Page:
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Adapt IT shares rocket higher on possible bidding war

The shares touched a high of R8.17 apiece, the highest they’ve been in almost three years.
Image: Shutterstock

The share price of Adapt IT jumped by more than 18% in intraday trading on Monday following Huge Group’s unexpected decision on Friday to dramatically up its offer to buy the JSE-listed software services group.

The shares touched a high of R8.17 apiece, the highest they’ve been in almost three years, after Huge said it had increased its all-share offer to Adapt IT shareholders to an effective R9.09/share.

Investors may be counting on a counteroffer from Volaris Group, the Canadian investment holding firm that is also make a play for Adapt IT. Volaris is bidding R6.50/share in an all-cash deal. However, after Nodus Capital – appointed by an Adapt IT to consider the fairness of the Adapt IT and Huge Group offers – said a price of between R7 and R9.09 would represent fair value, Volaris will probably have to sweeten its offer, too, in the coming days.

On Monday, Huge Group CEO James Herbst spoke out about why his company increased its offer, after earlier telling investors that it wasn’t interested in a bidding war for Adapt IT with Volaris.

“I am on record saying that Huge would not get involved in a bidding war. This was my position and that of the board of Huge at the time. This was not the position of our largest shareholder, which has always believed Huge should increase its offer,” Herbst said. Huge Group’s biggest shareholder is Praesidium Capital Management.

‘Changed circumstances’

“The Nodus Capital valuation changed these circumstances. I don’t think Huge or I have to be ashamed of changing our minds,” he added.

On how Huge Group calculated the R9.09/share valuation figure for Adapt IT, Herbst said this is based on Nodus Capital’s valuing of Huge at R6.65/share. “If you multiple this by 1.37 (the swap ratio), you get to R9.09.”

“The initial Huge offer of R5.52 was based on our own calculation of fair value, which at the time could only be based on the historical financial information it had at its disposal. Our rationale was, has always been, and remains ‘better off together’, and so our initial offer was engineered to ensure that the proposed transaction was earnings neutral to Huge shareholders and Adapt IT shareholders.”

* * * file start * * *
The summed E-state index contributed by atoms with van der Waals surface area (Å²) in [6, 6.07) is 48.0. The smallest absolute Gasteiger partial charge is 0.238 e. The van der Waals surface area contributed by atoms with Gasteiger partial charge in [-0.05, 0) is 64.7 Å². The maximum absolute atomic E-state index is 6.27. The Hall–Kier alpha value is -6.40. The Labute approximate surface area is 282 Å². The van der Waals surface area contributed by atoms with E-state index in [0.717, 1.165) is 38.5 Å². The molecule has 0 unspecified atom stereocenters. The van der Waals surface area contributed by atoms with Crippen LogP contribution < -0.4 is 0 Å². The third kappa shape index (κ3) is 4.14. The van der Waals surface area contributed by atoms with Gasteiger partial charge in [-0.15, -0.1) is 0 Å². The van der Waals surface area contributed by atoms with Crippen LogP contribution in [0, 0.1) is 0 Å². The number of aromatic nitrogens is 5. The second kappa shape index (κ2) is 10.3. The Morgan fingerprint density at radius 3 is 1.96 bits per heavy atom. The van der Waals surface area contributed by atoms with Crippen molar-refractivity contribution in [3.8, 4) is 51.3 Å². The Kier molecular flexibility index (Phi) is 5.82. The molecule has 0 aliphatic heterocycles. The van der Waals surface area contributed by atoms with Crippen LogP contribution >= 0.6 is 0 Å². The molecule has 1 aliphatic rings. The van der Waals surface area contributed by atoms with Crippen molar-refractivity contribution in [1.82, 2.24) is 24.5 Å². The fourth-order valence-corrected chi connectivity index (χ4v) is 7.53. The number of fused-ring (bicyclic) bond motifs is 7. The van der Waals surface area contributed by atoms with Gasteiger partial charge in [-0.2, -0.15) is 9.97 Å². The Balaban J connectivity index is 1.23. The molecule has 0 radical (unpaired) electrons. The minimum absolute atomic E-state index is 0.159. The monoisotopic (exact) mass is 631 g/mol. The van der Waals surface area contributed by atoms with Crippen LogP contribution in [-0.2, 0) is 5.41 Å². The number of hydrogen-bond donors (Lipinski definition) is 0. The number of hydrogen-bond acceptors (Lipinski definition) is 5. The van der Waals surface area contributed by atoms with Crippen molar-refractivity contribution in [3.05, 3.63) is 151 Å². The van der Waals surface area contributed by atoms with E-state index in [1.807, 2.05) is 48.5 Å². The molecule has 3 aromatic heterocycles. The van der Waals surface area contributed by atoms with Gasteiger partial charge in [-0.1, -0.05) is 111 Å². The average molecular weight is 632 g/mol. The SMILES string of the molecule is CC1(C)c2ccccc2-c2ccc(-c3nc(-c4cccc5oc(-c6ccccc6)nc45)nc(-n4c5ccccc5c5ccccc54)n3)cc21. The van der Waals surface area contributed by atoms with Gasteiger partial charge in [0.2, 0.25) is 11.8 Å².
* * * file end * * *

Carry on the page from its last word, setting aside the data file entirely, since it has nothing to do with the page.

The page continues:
Still, even with the revised offer, Huge Group is likely to face an uphill battle convincing a majority of Adapt IT shareholders to buy into its offer and plan to merge the companies – something that will become even more difficult if Volaris counters its offer with a higher all-cash bid.

Already, shareholders representing more than 44% of Adapt IT’s shares have given their undertakings to support the Volaris offer. It’s believed this includes Adapt IT CEO Sbu Shabalala, who personally holds about 10% of the company’s equity, and other members of the top management team. (Shabalala was recently granted extended leave to deal with serious assault allegations levelled against him by his estranged wife during divorce proceedings.)

“Huge and Volaris are now competing for the attention of the remaining shareholders of Adapt IT holding 55.6% of Adapt IT’s total issued share capital,” Herbst said. Huge’s revised offer of an effective R9.09 “must be fair and reasonable because it falls within the independent expert’s (Nodus Capital’s) fair and reasonable value range”, he added.

He also dismissed criticism that a merged Huge Group/Adapt IT will have a lower empowerment rating, saying the combination will not negatively affect Adapt IT’s empowerment status.

“As regards Adapt IT’s transformation agenda, Huge is a South African company that understands transformation, supports it and is committed to it. Five percent of Huge’s shareholders are empowered and this will add to Adapt IT’s BEE status, not detract from it.”  — © 2021 NewsCentral Media

Duncan McLeod is editor of TechCentral, on which this article was first published here.

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